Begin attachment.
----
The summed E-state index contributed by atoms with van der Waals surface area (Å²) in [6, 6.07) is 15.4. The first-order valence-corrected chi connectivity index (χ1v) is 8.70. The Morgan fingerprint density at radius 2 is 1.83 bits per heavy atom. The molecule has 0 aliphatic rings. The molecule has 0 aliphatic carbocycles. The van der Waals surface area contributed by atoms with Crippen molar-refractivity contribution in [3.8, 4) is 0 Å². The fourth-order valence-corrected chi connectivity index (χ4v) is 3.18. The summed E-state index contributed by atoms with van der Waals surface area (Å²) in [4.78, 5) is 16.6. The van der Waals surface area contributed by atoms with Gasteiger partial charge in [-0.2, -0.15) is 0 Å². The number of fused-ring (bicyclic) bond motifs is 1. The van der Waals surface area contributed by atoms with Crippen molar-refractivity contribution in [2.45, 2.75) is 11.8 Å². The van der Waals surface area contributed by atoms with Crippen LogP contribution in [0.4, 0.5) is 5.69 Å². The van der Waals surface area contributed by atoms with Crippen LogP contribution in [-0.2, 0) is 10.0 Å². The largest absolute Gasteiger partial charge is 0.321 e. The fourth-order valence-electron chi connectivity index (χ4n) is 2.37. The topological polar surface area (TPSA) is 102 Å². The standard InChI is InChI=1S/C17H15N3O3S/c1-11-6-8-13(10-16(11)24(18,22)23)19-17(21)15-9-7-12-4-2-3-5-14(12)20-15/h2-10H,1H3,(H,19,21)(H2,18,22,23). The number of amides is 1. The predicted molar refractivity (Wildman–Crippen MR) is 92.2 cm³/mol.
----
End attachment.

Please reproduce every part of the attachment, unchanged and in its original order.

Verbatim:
The summed E-state index contributed by atoms with van der Waals surface area (Å²) in [6, 6.07) is 15.4. The first-order valence-corrected chi connectivity index (χ1v) is 8.70. The Morgan fingerprint density at radius 2 is 1.83 bits per heavy atom. The molecule has 0 aliphatic rings. The molecule has 0 aliphatic carbocycles. The van der Waals surface area contributed by atoms with Crippen molar-refractivity contribution in [3.8, 4) is 0 Å². The fourth-order valence-corrected chi connectivity index (χ4v) is 3.18. The summed E-state index contributed by atoms with van der Waals surface area (Å²) in [4.78, 5) is 16.6. The van der Waals surface area contributed by atoms with Gasteiger partial charge in [-0.2, -0.15) is 0 Å². The number of fused-ring (bicyclic) bond motifs is 1. The van der Waals surface area contributed by atoms with Crippen molar-refractivity contribution in [2.45, 2.75) is 11.8 Å². The van der Waals surface area contributed by atoms with Crippen LogP contribution in [0.4, 0.5) is 5.69 Å². The van der Waals surface area contributed by atoms with Crippen LogP contribution in [-0.2, 0) is 10.0 Å². The largest absolute Gasteiger partial charge is 0.321 e. The fourth-order valence-electron chi connectivity index (χ4n) is 2.37. The topological polar surface area (TPSA) is 102 Å². The standard InChI is InChI=1S/C17H15N3O3S/c1-11-6-8-13(10-16(11)24(18,22)23)19-17(21)15-9-7-12-4-2-3-5-14(12)20-15/h2-10H,1H3,(H,19,21)(H2,18,22,23). The number of amides is 1. The predicted molar refractivity (Wildman–Crippen MR) is 92.2 cm³/mol.